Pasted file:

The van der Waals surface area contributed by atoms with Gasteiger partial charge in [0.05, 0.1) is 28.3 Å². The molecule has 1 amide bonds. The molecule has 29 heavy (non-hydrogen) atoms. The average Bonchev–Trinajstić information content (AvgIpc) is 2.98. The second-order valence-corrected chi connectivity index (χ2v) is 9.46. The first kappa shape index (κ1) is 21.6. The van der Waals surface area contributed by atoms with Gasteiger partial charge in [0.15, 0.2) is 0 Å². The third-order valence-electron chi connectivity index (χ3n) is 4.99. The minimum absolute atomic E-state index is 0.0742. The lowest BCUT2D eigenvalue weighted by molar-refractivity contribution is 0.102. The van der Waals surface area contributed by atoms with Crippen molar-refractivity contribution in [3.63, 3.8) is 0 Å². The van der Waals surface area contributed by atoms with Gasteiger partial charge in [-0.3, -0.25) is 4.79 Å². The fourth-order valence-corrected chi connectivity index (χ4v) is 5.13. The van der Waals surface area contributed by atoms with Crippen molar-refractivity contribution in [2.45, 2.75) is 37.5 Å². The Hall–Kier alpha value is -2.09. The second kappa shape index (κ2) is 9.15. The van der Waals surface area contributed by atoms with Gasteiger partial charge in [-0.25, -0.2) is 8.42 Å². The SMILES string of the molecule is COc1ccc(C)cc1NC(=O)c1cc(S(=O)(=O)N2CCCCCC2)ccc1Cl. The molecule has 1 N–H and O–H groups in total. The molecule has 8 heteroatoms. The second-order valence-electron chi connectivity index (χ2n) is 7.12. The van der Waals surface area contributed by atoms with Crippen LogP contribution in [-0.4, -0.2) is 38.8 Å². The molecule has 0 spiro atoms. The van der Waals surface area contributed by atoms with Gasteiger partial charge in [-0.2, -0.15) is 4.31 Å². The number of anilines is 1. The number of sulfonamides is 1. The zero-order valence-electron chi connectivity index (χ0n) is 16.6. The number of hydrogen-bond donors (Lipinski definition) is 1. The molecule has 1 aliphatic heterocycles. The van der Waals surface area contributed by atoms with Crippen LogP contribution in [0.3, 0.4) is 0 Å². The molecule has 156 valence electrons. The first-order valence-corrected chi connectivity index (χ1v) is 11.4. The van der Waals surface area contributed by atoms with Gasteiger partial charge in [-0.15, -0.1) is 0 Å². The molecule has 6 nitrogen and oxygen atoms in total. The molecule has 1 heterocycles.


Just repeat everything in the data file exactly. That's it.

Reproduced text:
The van der Waals surface area contributed by atoms with Gasteiger partial charge in [0.05, 0.1) is 28.3 Å². The molecule has 1 amide bonds. The molecule has 29 heavy (non-hydrogen) atoms. The average Bonchev–Trinajstić information content (AvgIpc) is 2.98. The second-order valence-corrected chi connectivity index (χ2v) is 9.46. The first kappa shape index (κ1) is 21.6. The van der Waals surface area contributed by atoms with Gasteiger partial charge in [0.15, 0.2) is 0 Å². The third-order valence-electron chi connectivity index (χ3n) is 4.99. The minimum absolute atomic E-state index is 0.0742. The lowest BCUT2D eigenvalue weighted by molar-refractivity contribution is 0.102. The van der Waals surface area contributed by atoms with Crippen molar-refractivity contribution in [3.63, 3.8) is 0 Å². The van der Waals surface area contributed by atoms with Gasteiger partial charge in [-0.3, -0.25) is 4.79 Å². The fourth-order valence-corrected chi connectivity index (χ4v) is 5.13. The van der Waals surface area contributed by atoms with Crippen molar-refractivity contribution in [2.45, 2.75) is 37.5 Å². The Hall–Kier alpha value is -2.09. The second kappa shape index (κ2) is 9.15. The van der Waals surface area contributed by atoms with Gasteiger partial charge in [-0.25, -0.2) is 8.42 Å². The SMILES string of the molecule is COc1ccc(C)cc1NC(=O)c1cc(S(=O)(=O)N2CCCCCC2)ccc1Cl. The molecule has 1 N–H and O–H groups in total. The molecule has 8 heteroatoms. The second-order valence-electron chi connectivity index (χ2n) is 7.12. The van der Waals surface area contributed by atoms with Crippen LogP contribution in [-0.4, -0.2) is 38.8 Å². The molecule has 0 spiro atoms. The van der Waals surface area contributed by atoms with Gasteiger partial charge in [-0.2, -0.15) is 4.31 Å². The number of anilines is 1. The number of sulfonamides is 1. The zero-order valence-electron chi connectivity index (χ0n) is 16.6. The number of hydrogen-bond donors (Lipinski definition) is 1. The molecule has 1 aliphatic heterocycles. The van der Waals surface area contributed by atoms with Crippen LogP contribution in [0.3, 0.4) is 0 Å². The molecule has 156 valence electrons. The first-order valence-corrected chi connectivity index (χ1v) is 11.4. The van der Waals surface area contributed by atoms with Gasteiger partial charge in [-0.15, -0.1) is 0 Å². The molecule has 6 nitrogen and oxygen atoms in total. The molecule has 1 heterocycles.